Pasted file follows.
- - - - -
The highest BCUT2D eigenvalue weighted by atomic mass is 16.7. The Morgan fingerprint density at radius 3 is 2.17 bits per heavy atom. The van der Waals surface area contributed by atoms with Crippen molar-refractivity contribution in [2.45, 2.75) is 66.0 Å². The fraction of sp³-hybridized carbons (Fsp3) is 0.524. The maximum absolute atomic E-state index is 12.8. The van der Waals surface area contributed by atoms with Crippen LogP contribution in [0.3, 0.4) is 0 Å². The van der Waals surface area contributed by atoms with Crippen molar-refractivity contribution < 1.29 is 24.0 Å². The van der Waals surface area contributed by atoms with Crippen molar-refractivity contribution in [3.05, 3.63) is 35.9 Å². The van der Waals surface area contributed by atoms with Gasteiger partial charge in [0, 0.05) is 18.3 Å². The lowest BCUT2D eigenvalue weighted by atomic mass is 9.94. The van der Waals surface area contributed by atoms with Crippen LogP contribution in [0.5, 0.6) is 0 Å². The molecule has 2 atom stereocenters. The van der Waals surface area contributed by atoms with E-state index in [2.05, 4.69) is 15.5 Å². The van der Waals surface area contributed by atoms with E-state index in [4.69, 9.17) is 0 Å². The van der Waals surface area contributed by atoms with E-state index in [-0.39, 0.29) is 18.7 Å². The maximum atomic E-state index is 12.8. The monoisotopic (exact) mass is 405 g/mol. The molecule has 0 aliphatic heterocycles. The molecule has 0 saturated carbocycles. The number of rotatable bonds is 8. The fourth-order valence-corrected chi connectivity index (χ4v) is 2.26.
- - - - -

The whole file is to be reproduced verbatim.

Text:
The highest BCUT2D eigenvalue weighted by atomic mass is 16.7. The Morgan fingerprint density at radius 3 is 2.17 bits per heavy atom. The van der Waals surface area contributed by atoms with Crippen molar-refractivity contribution in [2.45, 2.75) is 66.0 Å². The fraction of sp³-hybridized carbons (Fsp3) is 0.524. The maximum absolute atomic E-state index is 12.8. The van der Waals surface area contributed by atoms with Crippen LogP contribution in [0.3, 0.4) is 0 Å². The van der Waals surface area contributed by atoms with Crippen molar-refractivity contribution < 1.29 is 24.0 Å². The van der Waals surface area contributed by atoms with Crippen molar-refractivity contribution in [3.05, 3.63) is 35.9 Å². The van der Waals surface area contributed by atoms with Gasteiger partial charge in [0, 0.05) is 18.3 Å². The lowest BCUT2D eigenvalue weighted by atomic mass is 9.94. The van der Waals surface area contributed by atoms with Crippen LogP contribution in [0.5, 0.6) is 0 Å². The molecule has 2 atom stereocenters. The van der Waals surface area contributed by atoms with E-state index in [2.05, 4.69) is 15.5 Å². The van der Waals surface area contributed by atoms with E-state index in [4.69, 9.17) is 0 Å². The van der Waals surface area contributed by atoms with E-state index in [-0.39, 0.29) is 18.7 Å². The maximum atomic E-state index is 12.8. The monoisotopic (exact) mass is 405 g/mol. The molecule has 0 aliphatic heterocycles. The molecule has 0 saturated carbocycles. The number of rotatable bonds is 8. The fourth-order valence-corrected chi connectivity index (χ4v) is 2.26.